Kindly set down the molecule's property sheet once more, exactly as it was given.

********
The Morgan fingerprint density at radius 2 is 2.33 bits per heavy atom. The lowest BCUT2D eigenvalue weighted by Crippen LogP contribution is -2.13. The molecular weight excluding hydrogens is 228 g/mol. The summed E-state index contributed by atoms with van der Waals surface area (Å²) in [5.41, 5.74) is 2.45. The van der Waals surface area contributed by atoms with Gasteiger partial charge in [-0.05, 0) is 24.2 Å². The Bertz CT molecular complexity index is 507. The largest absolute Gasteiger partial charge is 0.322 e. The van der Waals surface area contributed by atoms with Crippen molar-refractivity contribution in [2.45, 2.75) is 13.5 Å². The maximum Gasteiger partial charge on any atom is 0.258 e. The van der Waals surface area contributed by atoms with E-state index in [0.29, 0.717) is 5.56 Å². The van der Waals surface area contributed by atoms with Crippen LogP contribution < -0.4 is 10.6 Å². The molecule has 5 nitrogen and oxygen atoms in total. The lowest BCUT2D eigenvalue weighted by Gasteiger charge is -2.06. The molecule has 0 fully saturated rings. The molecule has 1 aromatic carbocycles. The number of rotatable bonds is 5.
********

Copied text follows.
The Morgan fingerprint density at radius 2 is 2.33 bits per heavy atom. The lowest BCUT2D eigenvalue weighted by Crippen LogP contribution is -2.13. The molecular weight excluding hydrogens is 228 g/mol. The summed E-state index contributed by atoms with van der Waals surface area (Å²) in [5.41, 5.74) is 2.45. The van der Waals surface area contributed by atoms with Gasteiger partial charge in [-0.05, 0) is 24.2 Å². The Bertz CT molecular complexity index is 507. The largest absolute Gasteiger partial charge is 0.322 e. The van der Waals surface area contributed by atoms with Crippen molar-refractivity contribution in [2.45, 2.75) is 13.5 Å². The maximum Gasteiger partial charge on any atom is 0.258 e. The van der Waals surface area contributed by atoms with E-state index in [0.29, 0.717) is 5.56 Å². The van der Waals surface area contributed by atoms with Crippen LogP contribution < -0.4 is 10.6 Å². The molecule has 5 nitrogen and oxygen atoms in total. The lowest BCUT2D eigenvalue weighted by Gasteiger charge is -2.06. The molecule has 0 fully saturated rings. The molecule has 1 aromatic carbocycles. The number of rotatable bonds is 5.